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Publication numberUS5950889 A
Publication typeGrant
Application numberUS 08/927,449
Publication dateSep 14, 1999
Filing dateSep 11, 1997
Priority dateSep 11, 1997
Fee statusPaid
Also published asCA2303087A1, DE69820271D1, EP1011374A1, EP1011374A4, EP1011374B1, WO1999012447A1
Publication number08927449, 927449, US 5950889 A, US 5950889A, US-A-5950889, US5950889 A, US5950889A
InventorsKarl Thomas Feldman, Jr.
Original AssigneeFeldman, Jr.; Karl Thomas
Export CitationBiBTeX, EndNote, RefMan
External Links: USPTO, USPTO Assignment, Espacenet
Hip belt apparatus and system for carrying a golf bag
US 5950889 A
Abstract
An apparatus and system for carrying a weight-bearing object, such as a golf bag, has a hip belt member for supporting the weight-bearing object and reducing the load on the user's back and shoulders. An attachment member is coupled to the hip belt member for attaching the hip belt member to the weight-bearing object, and a belt fastener connects the hip belt member about the user's waist. Additional shoulder straps can be utilized to stabilize and reduce movement of the weight-bearing object about the user.
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Claims(14)
I claim:
1. An apparatus for carrying a load behind a user, said load having first and second attachment points, said first and second attachment points being spaced apart to assist in stabilizing said load behind the user as said load is being carried, comprising:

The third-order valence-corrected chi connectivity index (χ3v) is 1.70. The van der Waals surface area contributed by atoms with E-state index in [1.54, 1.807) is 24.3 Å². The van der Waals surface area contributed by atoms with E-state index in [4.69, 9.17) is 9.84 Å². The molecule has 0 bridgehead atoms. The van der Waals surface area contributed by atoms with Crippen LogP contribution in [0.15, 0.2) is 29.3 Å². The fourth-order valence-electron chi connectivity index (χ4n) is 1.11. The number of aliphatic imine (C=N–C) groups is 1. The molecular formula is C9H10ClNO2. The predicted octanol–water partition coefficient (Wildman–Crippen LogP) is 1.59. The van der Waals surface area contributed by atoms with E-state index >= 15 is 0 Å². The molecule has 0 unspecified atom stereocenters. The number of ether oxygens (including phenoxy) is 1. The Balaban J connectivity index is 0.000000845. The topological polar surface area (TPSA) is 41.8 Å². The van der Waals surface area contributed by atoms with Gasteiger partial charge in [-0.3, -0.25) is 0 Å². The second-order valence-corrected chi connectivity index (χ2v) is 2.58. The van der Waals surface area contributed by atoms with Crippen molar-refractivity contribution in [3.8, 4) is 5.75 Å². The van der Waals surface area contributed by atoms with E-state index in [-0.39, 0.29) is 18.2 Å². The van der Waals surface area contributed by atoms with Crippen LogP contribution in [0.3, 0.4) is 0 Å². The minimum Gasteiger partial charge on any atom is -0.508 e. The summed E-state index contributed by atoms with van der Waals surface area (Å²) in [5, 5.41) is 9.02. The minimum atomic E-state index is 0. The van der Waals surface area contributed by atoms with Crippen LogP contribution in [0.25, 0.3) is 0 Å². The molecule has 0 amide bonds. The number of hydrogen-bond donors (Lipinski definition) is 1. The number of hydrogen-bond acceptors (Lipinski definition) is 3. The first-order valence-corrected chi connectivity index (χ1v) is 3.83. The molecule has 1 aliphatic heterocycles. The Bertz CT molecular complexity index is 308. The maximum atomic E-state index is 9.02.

a hip belt member having a central portion, a first hip portion, and a second hip portion;
a first waist strap coupled to said first hip portion;
a second waist strap coupled to said second hip portion;
a belt fastener for connecting said first waist strap to said second waist strap in front of said user to enable said hip belt member to be selectively mounted to encircle the user's hips with said central portion behind the user;
first and second attachment members on said hip belt member to enable said hip belt member to be attached to said load at said first and second attachment points of said load;
a first shoulder strap having a central portion, a first strap portion attached to said first attachment member and a second strap portion attached to said second attachment member; and
a second shoulder strap having a central portion, a first strap portion for attachment to said load at a point along the top of said load, and a second strap portion attached to said second attachment member.
2. The apparatus as defined in claim 1, wherein said hip belt member is padded along the central portion.
3. The apparatus as defined in claim 1, wherein said first waist strap is adjustable in length.
4. The apparatus as defined in claim 1, wherein said belt fastener is a bayonet-type snap clasp having a male end and a female end.
5. The apparatus as defined in claim 1, wherein
the first attachment member has an adjustable fastener; and
the second attachment member has an adjustable fastener.
6. The apparatus as defined in claim 1, wherein said load is a golf bag.